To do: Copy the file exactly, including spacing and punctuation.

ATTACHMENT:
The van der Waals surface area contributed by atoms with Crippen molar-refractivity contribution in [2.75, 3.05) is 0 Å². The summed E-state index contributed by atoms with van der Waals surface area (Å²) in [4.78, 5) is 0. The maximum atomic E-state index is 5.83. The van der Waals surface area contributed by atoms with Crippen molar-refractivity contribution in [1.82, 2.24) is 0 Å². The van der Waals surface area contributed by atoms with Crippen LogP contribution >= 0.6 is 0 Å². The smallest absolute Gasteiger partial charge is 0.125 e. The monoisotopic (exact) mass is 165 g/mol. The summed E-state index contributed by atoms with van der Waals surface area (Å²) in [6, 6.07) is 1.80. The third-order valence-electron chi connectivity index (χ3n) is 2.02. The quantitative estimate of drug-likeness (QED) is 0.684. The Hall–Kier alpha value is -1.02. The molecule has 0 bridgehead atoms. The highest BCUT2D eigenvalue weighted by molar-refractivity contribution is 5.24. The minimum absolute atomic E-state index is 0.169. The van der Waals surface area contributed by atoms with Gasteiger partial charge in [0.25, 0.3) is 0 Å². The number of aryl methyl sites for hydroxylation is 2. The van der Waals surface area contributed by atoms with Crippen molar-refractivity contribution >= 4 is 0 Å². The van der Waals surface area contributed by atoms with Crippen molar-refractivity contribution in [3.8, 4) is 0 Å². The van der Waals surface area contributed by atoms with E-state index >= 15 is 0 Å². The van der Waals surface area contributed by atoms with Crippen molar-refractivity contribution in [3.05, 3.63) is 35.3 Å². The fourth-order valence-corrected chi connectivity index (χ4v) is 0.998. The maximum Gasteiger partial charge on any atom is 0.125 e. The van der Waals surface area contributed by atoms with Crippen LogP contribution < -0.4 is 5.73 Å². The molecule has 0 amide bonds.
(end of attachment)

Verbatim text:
The van der Waals surface area contributed by atoms with Crippen molar-refractivity contribution in [2.75, 3.05) is 0 Å². The summed E-state index contributed by atoms with van der Waals surface area (Å²) in [4.78, 5) is 0. The maximum atomic E-state index is 5.83. The van der Waals surface area contributed by atoms with Crippen molar-refractivity contribution in [1.82, 2.24) is 0 Å². The van der Waals surface area contributed by atoms with Crippen LogP contribution >= 0.6 is 0 Å². The smallest absolute Gasteiger partial charge is 0.125 e. The monoisotopic (exact) mass is 165 g/mol. The summed E-state index contributed by atoms with van der Waals surface area (Å²) in [6, 6.07) is 1.80. The third-order valence-electron chi connectivity index (χ3n) is 2.02. The quantitative estimate of drug-likeness (QED) is 0.684. The Hall–Kier alpha value is -1.02. The molecule has 0 bridgehead atoms. The highest BCUT2D eigenvalue weighted by molar-refractivity contribution is 5.24. The minimum absolute atomic E-state index is 0.169. The van der Waals surface area contributed by atoms with Gasteiger partial charge in [0.25, 0.3) is 0 Å². The number of aryl methyl sites for hydroxylation is 2. The van der Waals surface area contributed by atoms with Crippen molar-refractivity contribution >= 4 is 0 Å². The van der Waals surface area contributed by atoms with Crippen molar-refractivity contribution in [3.8, 4) is 0 Å². The van der Waals surface area contributed by atoms with E-state index >= 15 is 0 Å². The van der Waals surface area contributed by atoms with Crippen molar-refractivity contribution in [3.05, 3.63) is 35.3 Å². The fourth-order valence-corrected chi connectivity index (χ4v) is 0.998. The maximum Gasteiger partial charge on any atom is 0.125 e. The van der Waals surface area contributed by atoms with Crippen LogP contribution < -0.4 is 5.73 Å². The molecule has 0 amide bonds.